This time of year, newspapers and magazines are filled with predictions and stock recommendations and trading ideas. I have repeatedly explained why these are terrible ideas and you should ignore them.
Sometimes, you just have to let the performance speak for itself. And for that, I present Fortune: 10 Stocks To Last The Decade A few major trends will likely shape the next ten years. Here’s a buy-and-forget portfolio to capitalize on them.
August 14, 2000
1. Nokia (NOK: $54)
2. Nortel Networks (NT: $77)
3. Enron (ENE: $73)
4. Oracle (ORCL: $74)
5. Broadcom (BRCM: $237)
6. Viacom (VIA: $69)
7. Univision (UVN: $113)
8. Charles Schwab (SCH: $36)
9. Morgan Stanley Dean Witter (MWD: $89)
10. Genentech (DNA: $150)
Closing prices December 19, 2012:
1. Nokia (NOK: $4.22)
2. Nortel Networks ($0)
3. Enron ($0)
4. Oracle (ORCL: $34.22)
5. Broadcom (BRCM: $33.28)
6. Viacom (VIA: $54.17)
7. Univision ($? )
8. Charles Schwab (SCH: $14.61)
9. Morgan Stanley Dean Witter (MWD: $14.20)
10. Genentech (Takeover at $95 share)
The portfolio managed to lose 74.31%, with 3 bankruptcies, one bailout, and not a single winner in the bunch. Even the Roche Holdings takeover of Genentech was for 37% below the suggested purchase price. The lesson is that valuation matters. (Update: Forgot about Univision takeover — i’ll pull the TO price and recalculate when I get into the office)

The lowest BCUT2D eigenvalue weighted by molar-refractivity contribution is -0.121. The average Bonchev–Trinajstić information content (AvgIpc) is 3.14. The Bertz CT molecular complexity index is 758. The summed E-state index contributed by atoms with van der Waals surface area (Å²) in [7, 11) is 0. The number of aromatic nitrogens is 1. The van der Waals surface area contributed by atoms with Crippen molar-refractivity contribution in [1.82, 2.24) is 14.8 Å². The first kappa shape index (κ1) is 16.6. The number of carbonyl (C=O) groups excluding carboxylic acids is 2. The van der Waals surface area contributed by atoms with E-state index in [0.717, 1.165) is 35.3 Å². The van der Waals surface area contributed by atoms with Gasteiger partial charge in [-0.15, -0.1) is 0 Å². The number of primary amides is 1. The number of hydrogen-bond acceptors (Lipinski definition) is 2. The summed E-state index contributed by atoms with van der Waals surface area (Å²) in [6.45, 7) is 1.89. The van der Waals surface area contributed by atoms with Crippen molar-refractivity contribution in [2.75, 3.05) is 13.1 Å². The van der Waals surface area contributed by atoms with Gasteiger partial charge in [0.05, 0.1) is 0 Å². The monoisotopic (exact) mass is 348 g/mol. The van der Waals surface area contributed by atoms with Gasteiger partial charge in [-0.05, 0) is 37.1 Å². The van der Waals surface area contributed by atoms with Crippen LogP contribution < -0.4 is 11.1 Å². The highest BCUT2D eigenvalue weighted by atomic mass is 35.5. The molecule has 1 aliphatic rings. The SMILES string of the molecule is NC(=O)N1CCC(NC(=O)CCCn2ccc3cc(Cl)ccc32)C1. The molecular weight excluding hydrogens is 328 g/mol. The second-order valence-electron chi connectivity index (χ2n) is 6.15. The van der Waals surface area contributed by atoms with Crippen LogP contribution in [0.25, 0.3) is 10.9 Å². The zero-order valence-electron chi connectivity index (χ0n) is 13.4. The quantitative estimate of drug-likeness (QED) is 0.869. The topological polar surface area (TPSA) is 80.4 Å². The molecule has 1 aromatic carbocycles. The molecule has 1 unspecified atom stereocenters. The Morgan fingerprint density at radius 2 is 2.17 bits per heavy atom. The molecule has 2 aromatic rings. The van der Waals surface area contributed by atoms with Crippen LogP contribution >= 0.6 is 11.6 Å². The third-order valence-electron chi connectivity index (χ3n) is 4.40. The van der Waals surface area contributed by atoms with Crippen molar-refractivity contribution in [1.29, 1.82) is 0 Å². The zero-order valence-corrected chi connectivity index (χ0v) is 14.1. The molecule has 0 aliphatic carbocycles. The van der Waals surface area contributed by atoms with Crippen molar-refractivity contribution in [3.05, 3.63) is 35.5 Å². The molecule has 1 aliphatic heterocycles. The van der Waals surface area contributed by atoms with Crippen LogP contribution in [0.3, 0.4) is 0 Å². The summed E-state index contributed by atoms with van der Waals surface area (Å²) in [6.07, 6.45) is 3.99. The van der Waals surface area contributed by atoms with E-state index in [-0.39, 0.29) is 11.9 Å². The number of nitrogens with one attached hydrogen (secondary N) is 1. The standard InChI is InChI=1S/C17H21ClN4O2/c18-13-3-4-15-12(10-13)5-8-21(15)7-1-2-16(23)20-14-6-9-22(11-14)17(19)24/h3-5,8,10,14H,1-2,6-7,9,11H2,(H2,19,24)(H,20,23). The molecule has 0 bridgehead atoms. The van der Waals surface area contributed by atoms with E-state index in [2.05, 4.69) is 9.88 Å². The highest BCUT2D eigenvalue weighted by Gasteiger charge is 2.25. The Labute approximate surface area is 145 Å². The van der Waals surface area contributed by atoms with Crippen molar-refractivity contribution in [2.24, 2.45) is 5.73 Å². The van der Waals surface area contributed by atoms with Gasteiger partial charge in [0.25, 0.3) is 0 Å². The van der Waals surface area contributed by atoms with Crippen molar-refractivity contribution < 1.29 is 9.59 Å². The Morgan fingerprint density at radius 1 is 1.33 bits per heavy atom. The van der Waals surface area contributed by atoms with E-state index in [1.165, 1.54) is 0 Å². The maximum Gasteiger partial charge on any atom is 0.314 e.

Had you merely bought the S&P500 index via the Spyders, you would have seen a gain of 23.43%.
Have fun forecasting!
JUST LETTING YOU KNOW
It was somewhat of a quiet day. Not a lot going on. We drifted lower. We were down about 70. Then we were only down about 35 or 40. And then they got the little smack-a-doodle into the close.
And, of course, I can tell you what happened into the close. At 3:30, let’s just say we lost 61 points in the Dow in the last 20 minutes. So we were down 99 points at 13,251.
A lot of red
Oils were strong early and then pulled back and ended up red.
27 Dow stocks were down. The culprits? American Express, Home Depot and Exxon.
Financials were strong early with a lot of red at the end.
Gold and silver were down again.
Just overall, a blah day.
Maybe one would say – due…I don’t know.
Volume was not that heavy.
The major indices:
- The S&P remains above the 50-day moving average. Remember, on Monday, we came off that 50-day moving average.
- The same goes the Dow, which looks somewhat the same as the S&P.
- The Nasdaq and the Nasdaq-100 came through the 50-day and are maybe starting to pullback a little bit.
- Today was, overall, not a Distribution day in the market.
- The NYSE is back up near the old highs because of its make-up. Remember when the NYSE was lagging as badly as badly can be? That’s because a big part of those areas that were lagging were the foreign market type of commodities. But they’ve had a bid recently.
- Transports continue to go up the right side of a base, but still have not broken out yet. Definitive improvement there.
The market itself:
- Wide swinging
- News driven
The last drop was about 9% – 10%. This rally up, as of this second is about 6% – 7%. We’re talking major averages here. The moves have been sudden and very news-driven.
Today, the Fiscal Cliff this and the Fiscal Cliff that. And now they’re saying they’re not even close.
The past 10 months have been wide-swinging. We rallied up into mid-March and since then, no progress was made whatsoever.
Just a drop and a rally, a drop and a rally, and a drop and a rally…
We’ve had a lot of growth stocks with big gigantic tops. Not much left growthwise.